Competitors, particularly in the final rounds, focused on Supreme Court precedent. Appellants, on the one hand, argued that the Court has made clear that there is no single “blueprint” for the board to follow to satisfy Revlon‘s value maximization directive. Additionally, Appellants stressed that the Appellee is a sophisticated party that knowingly entered into the DADW standstill. Furthermore, Appellants argued the DADW standstills, here, were used in a value-maximizing manner, because the bidders were encouraged to put their best foot forward up front, thus preventing a costly protracted auction. Appellees, on the other hand, argued that, although there is no single blueprint, Revlon and its progeny make clear that the Board’s role is to obtain the highest value reasonably available. To that end, Appellees argued that the Callison Board’s decision to accept Vicente’s offer, which was more than $120 million less than the opposing offer, is clearly not value maximizing. In response to Appellants’ reliance on the DADW standstill, Appellees argued contracts cannot limit a board’s fiduciary duties. This issue, in large part, comes down to balancing two concepts: one, the Revlon/QVC directive that the target board must maximize shareholder value; and two, how much flexibility will the Court allow target boards in creating a value-maximizing sales process to satisfy this directive.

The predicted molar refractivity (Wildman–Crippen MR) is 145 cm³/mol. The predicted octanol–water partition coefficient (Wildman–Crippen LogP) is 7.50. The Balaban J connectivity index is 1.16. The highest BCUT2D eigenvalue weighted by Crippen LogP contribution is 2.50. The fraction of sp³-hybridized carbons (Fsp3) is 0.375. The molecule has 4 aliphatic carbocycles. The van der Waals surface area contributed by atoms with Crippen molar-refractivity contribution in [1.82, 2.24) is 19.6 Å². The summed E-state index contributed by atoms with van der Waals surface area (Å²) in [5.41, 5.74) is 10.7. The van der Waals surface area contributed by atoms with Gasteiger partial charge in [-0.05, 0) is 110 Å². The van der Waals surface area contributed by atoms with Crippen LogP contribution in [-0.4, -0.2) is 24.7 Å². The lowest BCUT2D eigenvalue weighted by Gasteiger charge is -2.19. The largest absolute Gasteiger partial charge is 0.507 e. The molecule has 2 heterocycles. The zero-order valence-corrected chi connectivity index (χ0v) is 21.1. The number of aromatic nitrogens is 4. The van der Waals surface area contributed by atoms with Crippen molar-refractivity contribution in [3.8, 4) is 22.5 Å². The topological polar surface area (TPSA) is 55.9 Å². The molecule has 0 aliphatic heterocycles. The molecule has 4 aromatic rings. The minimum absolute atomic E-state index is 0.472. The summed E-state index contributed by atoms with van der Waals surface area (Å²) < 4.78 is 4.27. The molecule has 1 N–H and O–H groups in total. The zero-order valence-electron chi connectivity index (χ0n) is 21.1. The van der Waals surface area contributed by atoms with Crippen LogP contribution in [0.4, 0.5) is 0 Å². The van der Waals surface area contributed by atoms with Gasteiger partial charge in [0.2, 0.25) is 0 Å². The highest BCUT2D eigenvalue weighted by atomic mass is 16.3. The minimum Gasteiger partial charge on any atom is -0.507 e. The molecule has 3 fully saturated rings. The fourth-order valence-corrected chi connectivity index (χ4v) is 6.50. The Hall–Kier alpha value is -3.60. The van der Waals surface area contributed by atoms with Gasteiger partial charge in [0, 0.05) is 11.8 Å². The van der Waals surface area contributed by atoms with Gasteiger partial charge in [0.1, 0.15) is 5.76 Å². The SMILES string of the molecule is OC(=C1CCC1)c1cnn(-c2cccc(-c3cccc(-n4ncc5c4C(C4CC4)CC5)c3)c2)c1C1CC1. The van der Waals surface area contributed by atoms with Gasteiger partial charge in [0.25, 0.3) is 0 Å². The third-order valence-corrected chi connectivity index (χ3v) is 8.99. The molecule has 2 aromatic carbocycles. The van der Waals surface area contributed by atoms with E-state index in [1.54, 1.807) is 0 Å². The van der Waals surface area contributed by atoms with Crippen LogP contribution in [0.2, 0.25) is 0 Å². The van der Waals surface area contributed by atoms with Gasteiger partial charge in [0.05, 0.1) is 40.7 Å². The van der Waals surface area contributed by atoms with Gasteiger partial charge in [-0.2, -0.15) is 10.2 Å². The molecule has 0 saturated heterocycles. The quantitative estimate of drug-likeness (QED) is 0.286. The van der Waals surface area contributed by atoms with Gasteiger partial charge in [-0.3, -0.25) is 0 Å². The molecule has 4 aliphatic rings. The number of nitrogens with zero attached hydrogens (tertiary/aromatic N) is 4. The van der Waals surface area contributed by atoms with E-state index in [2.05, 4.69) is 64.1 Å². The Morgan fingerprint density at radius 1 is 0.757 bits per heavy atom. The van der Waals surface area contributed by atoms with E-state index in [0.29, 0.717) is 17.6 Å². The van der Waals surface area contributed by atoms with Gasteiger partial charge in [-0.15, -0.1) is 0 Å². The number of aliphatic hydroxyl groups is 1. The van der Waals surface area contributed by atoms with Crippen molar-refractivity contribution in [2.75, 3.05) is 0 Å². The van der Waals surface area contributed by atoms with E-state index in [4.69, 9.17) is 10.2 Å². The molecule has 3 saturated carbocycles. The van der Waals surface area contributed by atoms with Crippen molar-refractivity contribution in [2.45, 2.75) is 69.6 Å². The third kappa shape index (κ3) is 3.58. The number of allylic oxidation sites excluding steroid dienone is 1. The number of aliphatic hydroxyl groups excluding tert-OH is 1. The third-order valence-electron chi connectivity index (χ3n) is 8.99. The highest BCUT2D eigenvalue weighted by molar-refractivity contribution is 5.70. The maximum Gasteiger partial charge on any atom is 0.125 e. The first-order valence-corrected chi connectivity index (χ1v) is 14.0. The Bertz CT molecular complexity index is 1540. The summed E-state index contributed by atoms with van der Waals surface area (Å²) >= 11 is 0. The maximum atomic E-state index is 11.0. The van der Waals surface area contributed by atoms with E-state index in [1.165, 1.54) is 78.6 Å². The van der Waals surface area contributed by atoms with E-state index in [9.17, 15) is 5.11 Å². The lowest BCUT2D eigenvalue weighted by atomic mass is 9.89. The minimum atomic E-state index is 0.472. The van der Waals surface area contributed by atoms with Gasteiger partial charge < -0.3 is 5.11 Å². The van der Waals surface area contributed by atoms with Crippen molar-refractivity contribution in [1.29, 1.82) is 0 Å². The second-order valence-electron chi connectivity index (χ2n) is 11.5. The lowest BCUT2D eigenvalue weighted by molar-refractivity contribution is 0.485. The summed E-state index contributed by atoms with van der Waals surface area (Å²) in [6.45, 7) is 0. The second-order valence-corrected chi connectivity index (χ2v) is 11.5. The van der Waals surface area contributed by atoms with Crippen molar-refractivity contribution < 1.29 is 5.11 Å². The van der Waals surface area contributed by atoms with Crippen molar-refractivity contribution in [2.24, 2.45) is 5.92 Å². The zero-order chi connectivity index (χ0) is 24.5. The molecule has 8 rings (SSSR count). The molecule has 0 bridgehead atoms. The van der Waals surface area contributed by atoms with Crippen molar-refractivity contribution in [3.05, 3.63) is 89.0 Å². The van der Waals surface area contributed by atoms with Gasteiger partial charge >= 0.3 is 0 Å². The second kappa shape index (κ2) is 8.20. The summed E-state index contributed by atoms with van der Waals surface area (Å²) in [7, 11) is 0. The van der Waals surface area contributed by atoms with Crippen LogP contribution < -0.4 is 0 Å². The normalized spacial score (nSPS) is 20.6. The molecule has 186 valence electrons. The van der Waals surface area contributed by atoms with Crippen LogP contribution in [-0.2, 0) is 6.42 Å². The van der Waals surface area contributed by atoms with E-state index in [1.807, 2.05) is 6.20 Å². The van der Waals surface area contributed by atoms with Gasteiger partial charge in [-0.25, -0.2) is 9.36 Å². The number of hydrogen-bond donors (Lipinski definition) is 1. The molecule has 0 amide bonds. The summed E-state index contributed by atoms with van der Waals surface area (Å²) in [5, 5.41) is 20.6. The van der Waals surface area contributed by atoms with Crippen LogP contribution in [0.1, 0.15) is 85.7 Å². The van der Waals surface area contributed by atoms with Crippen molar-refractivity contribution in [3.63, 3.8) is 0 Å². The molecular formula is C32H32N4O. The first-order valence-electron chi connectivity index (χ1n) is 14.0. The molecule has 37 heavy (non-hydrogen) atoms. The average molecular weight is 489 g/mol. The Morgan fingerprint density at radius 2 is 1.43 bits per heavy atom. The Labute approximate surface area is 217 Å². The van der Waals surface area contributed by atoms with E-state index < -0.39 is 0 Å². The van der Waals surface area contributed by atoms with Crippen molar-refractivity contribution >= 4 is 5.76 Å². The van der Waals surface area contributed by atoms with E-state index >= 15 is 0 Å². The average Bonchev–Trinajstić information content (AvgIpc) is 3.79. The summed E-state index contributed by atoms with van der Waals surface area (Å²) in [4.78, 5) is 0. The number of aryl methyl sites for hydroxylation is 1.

The second issue—whether the more exacting entire fairness standard should apply—arose because Callison’s majority shareholder, Allen, would incur $60 million in liquidated damages if he failed to close an independent business acquisition. Relying on McMullin v. Beran, Appellee argued a conflict of interest was present because Allen (1) has an independent need for quick liquidity and (2) appointed all of Callison’s Directors. Furthermore, Appellee argued that Allen dominated the sales process, making the special committee a “rubber stamp.” Appellee’s argument, thus, implicates the duty of loyalty. Appellants denied there was any disqualifying conflict. They emphasized that under the Vicente offer Allen would be receiving the identical consideration (on a per share basis) as the minority, in a transaction that resulted from a deliberative process, involving a well-functioning independent special committee, which included an effective market check that allowed other topping bids to come forward to ensure value maximization. Appellees cogently argued, however, that the market check was illusory because it excluded those most likely to making a topping bid—the DADW-bidders.
Although there were many great competitors at this year’s competition, we would like to specifically recognize:
Georgetown University Law Center
Brooklyn Law School
The Donald E. Pease Best Brief Award
Michigan State University College of Law
Best Oral Advocate
Georgetown University Law Center